County Commissioners Aim to Reduce Housing Voucher Discrimination

County Commissioners Aim to Reduce Housing Voucher Discrimination

(Oakland County, April 20, 2021)

Ferndale, MI – This morning, local county commissioners and fair housing leaders unveiled the proposed Oakland County Fair Housing Initiative at the Ferndale Housing Commission. The initiative, which is launching during National Fair Housing Month, aims to prevent source of income (SOI) housing discrimination and eliminate other barriers to fair housing. To address this issue, commissioners will be introducing a package of resolutions at the full Board of Commissioners meeting on April 29.

“Access to affordable housing is essential to a resilient economy,” Board Chairman David T. Woodward (D-Royal Oak) said. “Ending source of income housing discrimination is necessary to increase access to affordable housing. These innovative ideas are the beginning of steps we can take together to remove barriers to affordable housing and increase opportunities for everyone.”

SOI discrimination prevents residents who participate in the federally funded housing choice voucher program, or other forms of rental assistance, from accessing housing. The voucher program in particular is the federal government’s program for assisting low-income families, the elderly, and the disabled find their own housing, including single-family homes, townhouses and apartments, in the private market. When those who participate in the program are discriminated against, their access to suitable housing is unfairly limited.

“Preventing source of income discrimination is a common-sense issue that is also a just cause,” Commissioner Charlie Cavell (D-Ferndale) said. “By addressing issues with access to housing, we’re working with landlords, tenants and local governments to make sure everyone is part of the solution.”

More than a dozen states, plus the District of Columbia, have enacted laws and/or ordinances with the inclusion of SOI as a protected class. In Michigan, cities such as Ann Arbor, Lansing, East Lansing, Kentwood, Kalamazoo and Royal Oak have passed laws and/or ordinances prohibiting SOI discrimination.

“I have seen countless individuals and families turned down for housing – who were otherwise qualified tenants – only because they needed a voucher or rental subsidy to supplement their rental payments,” Dana Paglia-King, short term housing programs supervisor for the Community Housing Network, said. “But I’ve also seen the successes, and the Board’s efforts will help create more of those victories in our community.”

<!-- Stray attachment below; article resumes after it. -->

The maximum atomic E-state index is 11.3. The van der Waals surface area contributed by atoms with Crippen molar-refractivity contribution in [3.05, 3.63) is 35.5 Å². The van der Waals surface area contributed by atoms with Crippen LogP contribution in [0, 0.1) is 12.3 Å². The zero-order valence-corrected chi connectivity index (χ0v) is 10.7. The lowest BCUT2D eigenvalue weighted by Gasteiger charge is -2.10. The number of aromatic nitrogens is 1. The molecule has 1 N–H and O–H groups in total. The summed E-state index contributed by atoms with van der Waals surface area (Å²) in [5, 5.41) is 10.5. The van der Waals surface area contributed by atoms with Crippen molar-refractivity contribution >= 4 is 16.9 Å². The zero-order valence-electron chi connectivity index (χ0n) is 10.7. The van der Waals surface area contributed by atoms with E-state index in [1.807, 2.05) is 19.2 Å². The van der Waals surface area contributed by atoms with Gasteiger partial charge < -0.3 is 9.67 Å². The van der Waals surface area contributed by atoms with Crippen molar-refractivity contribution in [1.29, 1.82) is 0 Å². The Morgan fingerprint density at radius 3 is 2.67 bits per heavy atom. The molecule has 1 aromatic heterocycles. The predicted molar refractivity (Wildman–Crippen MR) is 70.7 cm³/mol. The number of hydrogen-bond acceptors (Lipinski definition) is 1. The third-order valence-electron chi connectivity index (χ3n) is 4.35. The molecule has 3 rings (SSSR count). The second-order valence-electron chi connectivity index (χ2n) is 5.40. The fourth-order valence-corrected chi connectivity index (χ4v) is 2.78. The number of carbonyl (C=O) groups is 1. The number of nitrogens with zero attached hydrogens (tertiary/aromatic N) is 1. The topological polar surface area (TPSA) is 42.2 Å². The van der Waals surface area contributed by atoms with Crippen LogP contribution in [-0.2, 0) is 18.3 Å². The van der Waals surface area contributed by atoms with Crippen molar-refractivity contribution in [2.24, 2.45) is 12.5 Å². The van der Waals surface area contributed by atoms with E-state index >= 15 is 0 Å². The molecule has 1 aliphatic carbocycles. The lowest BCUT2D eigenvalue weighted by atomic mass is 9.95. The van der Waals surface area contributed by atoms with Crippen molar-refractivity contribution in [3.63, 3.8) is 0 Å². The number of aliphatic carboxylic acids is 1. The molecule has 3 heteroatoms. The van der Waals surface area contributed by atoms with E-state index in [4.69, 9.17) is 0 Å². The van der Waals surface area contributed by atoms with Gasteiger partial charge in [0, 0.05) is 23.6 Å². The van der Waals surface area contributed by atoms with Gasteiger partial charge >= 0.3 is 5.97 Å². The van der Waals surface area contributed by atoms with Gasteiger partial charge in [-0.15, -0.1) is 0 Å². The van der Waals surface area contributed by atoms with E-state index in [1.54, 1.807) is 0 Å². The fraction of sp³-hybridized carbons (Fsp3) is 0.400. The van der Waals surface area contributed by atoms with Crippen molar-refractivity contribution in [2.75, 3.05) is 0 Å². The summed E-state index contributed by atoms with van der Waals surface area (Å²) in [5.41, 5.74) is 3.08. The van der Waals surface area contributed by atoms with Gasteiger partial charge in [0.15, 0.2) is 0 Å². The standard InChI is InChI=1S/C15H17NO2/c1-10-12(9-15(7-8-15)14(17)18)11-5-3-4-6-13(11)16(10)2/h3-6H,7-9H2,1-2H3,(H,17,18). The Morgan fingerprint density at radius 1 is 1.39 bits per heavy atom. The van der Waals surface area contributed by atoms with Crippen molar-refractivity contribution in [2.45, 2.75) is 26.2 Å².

“By joining 18 states and over 90 local governments that already have Source of Income Discrimination Laws, Oakland County will immediately expand access to existing affordable housing,” Dan Martin, Ferndale Housing Commission board member, said. “We are facing an affordable housing crisis that needs immediate relief. If we are serious about equity, we must provide equal opportunity in housing, including housing options for families who use rental assistance to help them cover a portion of their rent.”

The initiative includes a proposed legislative package, which will include resolutions to:

~Call on all Oakland County cities, villages and townships to adopt local policies to prohibit SOI housing discrimination; partner with a housing advocate organization to develop a model policy; and educate local elected leaders about the importance of addressing this policy issue

~Develop a countywide online map, in collaboration with community and county partners, which highlights communities that have adopted local policies banning SOI housing discrimination

~Create the Oakland County Fair Housing Fund that would provide up to $1 million in grants to local cities, villages and townships for fair housing education, enforcement of a SOI housing discrimination policy, and/or other local fair housing efforts

~Create the Oakland County Landlord Risk Mitigation Fund

~Support state action to adopt a statewide ban SOI housing discrimination

“It’s not worthwhile to have programs in place to assist residents with affordable housing, but to sit by as we see landlords discriminate against people using those programs,” Commissioner Yolanda Charles (D-Southfield) said. “The proposed legislative package, including a map of communities that have joined the fight, will get us one step closer to getting our residents the resources they need to lead safe and healthy lives.”

“Oakland County will do everything it can to promote fair housing practices, but we’re also calling on support from our state leaders,” Commissioner Angela Powell (D-Pontiac) said. “Because prejudicial practices are common among some landlords, leaders at all levels must work together to simply protect our citizens’ rights against discrimination.”

For more information about the Board of Commissioners, visit or call 248-858-0100.



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